I even think it is possible for us to read the whole of Luke 21.36 as a statement about the present, and not the future: ‘Be alert at all times, praying that you may have the strength to escape all these things that will take place, and to stand before the Son of Man’. Things will take place, and we must be alert to them, knowing how to interpret them and respond to them with strength. So, we are not to be passive.
But we are also to ‘escape’ from them, and escaping can be a metaphor for retreat in the spiritual sense — to withdraw into an inner room, to pray. Because what Jesus finally desires for us is to ‘stand’ before him. To stand in the presence of the unknown takes courage. To be surprised is to find yourself standing in eternity, when you thought you were in a room made of bricks and floorboards. But the kingdom of God is near. We have already been surprised by God, even if we don’t know it yet.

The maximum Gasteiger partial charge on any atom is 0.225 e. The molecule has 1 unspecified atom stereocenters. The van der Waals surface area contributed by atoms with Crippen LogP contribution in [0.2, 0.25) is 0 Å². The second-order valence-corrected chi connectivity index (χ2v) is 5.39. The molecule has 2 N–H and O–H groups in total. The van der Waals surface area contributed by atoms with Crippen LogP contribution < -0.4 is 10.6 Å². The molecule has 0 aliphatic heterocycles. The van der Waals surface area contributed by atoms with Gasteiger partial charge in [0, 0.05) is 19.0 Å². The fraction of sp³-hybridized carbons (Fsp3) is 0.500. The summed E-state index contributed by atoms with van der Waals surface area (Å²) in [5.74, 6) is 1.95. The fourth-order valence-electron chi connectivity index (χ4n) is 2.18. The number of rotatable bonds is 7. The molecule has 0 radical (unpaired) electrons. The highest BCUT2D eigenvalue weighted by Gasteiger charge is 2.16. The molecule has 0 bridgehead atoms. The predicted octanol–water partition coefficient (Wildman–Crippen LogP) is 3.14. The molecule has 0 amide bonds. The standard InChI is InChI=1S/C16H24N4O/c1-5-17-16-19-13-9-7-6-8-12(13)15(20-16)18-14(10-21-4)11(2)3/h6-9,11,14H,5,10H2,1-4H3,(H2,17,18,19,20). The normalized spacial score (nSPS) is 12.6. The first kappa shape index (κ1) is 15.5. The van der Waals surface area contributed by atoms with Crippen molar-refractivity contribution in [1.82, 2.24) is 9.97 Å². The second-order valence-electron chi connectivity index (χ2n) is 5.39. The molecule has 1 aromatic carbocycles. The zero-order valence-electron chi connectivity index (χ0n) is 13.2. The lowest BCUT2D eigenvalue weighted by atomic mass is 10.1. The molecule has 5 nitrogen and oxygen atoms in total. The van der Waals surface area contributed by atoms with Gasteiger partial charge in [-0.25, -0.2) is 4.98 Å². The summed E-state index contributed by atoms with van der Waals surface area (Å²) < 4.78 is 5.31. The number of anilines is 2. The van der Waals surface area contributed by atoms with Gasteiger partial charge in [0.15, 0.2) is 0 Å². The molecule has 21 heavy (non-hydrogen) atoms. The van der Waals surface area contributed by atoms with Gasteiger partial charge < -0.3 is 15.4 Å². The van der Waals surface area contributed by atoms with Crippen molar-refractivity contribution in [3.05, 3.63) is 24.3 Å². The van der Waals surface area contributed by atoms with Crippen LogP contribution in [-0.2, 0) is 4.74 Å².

So, this Advent, let’s focus on becoming aware. On standing before Jesus as we are. And on escaping from the worries of this life into the timeless reality of God’s kingdom which is already here, just waiting for us to get woke.
On Waiting Well – Bradley Baurain
Joel Love Sermons – Lancaster Priory
Waiting on the Word – Malcolm Guite
God is in the Waiting – Suzanne Linett
Wait and See – Wendy Pope
The Meaning is in the Waiting – Dr Paula Gooder
Waiting on God – Andrew Murray